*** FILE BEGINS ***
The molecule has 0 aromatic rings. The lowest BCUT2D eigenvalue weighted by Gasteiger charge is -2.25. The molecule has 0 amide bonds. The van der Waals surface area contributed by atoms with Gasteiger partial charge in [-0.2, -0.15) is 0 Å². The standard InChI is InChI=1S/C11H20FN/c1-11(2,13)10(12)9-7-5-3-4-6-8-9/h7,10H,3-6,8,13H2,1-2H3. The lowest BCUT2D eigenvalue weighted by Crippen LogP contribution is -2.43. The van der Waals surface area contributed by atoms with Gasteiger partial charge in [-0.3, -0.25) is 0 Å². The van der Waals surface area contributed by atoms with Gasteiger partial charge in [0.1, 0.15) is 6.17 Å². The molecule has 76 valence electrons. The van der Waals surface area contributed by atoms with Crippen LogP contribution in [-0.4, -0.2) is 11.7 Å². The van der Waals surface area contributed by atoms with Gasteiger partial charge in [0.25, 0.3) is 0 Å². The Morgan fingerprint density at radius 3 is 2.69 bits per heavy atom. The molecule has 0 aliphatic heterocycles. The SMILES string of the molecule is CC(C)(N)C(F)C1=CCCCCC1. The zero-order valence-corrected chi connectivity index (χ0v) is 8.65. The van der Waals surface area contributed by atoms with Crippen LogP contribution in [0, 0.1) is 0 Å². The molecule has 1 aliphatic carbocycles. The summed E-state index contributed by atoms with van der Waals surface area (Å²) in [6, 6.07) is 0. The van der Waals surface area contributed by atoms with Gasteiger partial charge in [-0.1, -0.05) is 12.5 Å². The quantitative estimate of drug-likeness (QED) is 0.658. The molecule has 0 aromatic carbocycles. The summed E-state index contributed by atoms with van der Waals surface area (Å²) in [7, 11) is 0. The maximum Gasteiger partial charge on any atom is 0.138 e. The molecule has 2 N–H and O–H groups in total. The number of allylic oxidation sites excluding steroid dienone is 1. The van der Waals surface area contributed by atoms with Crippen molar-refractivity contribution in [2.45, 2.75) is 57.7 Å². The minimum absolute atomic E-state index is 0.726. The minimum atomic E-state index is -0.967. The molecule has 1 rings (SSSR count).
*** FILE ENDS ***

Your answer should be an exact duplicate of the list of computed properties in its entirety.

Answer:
The molecule has 0 aromatic rings. The lowest BCUT2D eigenvalue weighted by Gasteiger charge is -2.25. The molecule has 0 amide bonds. The van der Waals surface area contributed by atoms with Gasteiger partial charge in [-0.2, -0.15) is 0 Å². The standard InChI is InChI=1S/C11H20FN/c1-11(2,13)10(12)9-7-5-3-4-6-8-9/h7,10H,3-6,8,13H2,1-2H3. The lowest BCUT2D eigenvalue weighted by Crippen LogP contribution is -2.43. The van der Waals surface area contributed by atoms with Gasteiger partial charge in [-0.3, -0.25) is 0 Å². The van der Waals surface area contributed by atoms with Gasteiger partial charge in [0.1, 0.15) is 6.17 Å². The molecule has 76 valence electrons. The van der Waals surface area contributed by atoms with Crippen LogP contribution in [-0.4, -0.2) is 11.7 Å². The van der Waals surface area contributed by atoms with Gasteiger partial charge in [0.25, 0.3) is 0 Å². The Morgan fingerprint density at radius 3 is 2.69 bits per heavy atom. The molecule has 0 aliphatic heterocycles. The SMILES string of the molecule is CC(C)(N)C(F)C1=CCCCCC1. The zero-order valence-corrected chi connectivity index (χ0v) is 8.65. The van der Waals surface area contributed by atoms with Crippen LogP contribution in [0, 0.1) is 0 Å². The molecule has 1 aliphatic carbocycles. The summed E-state index contributed by atoms with van der Waals surface area (Å²) in [6, 6.07) is 0. The van der Waals surface area contributed by atoms with Gasteiger partial charge in [-0.1, -0.05) is 12.5 Å². The quantitative estimate of drug-likeness (QED) is 0.658. The molecule has 0 aromatic carbocycles. The summed E-state index contributed by atoms with van der Waals surface area (Å²) in [7, 11) is 0. The maximum Gasteiger partial charge on any atom is 0.138 e. The molecule has 2 N–H and O–H groups in total. The number of allylic oxidation sites excluding steroid dienone is 1. The van der Waals surface area contributed by atoms with Crippen molar-refractivity contribution in [2.45, 2.75) is 57.7 Å². The minimum absolute atomic E-state index is 0.726. The minimum atomic E-state index is -0.967. The molecule has 1 rings (SSSR count).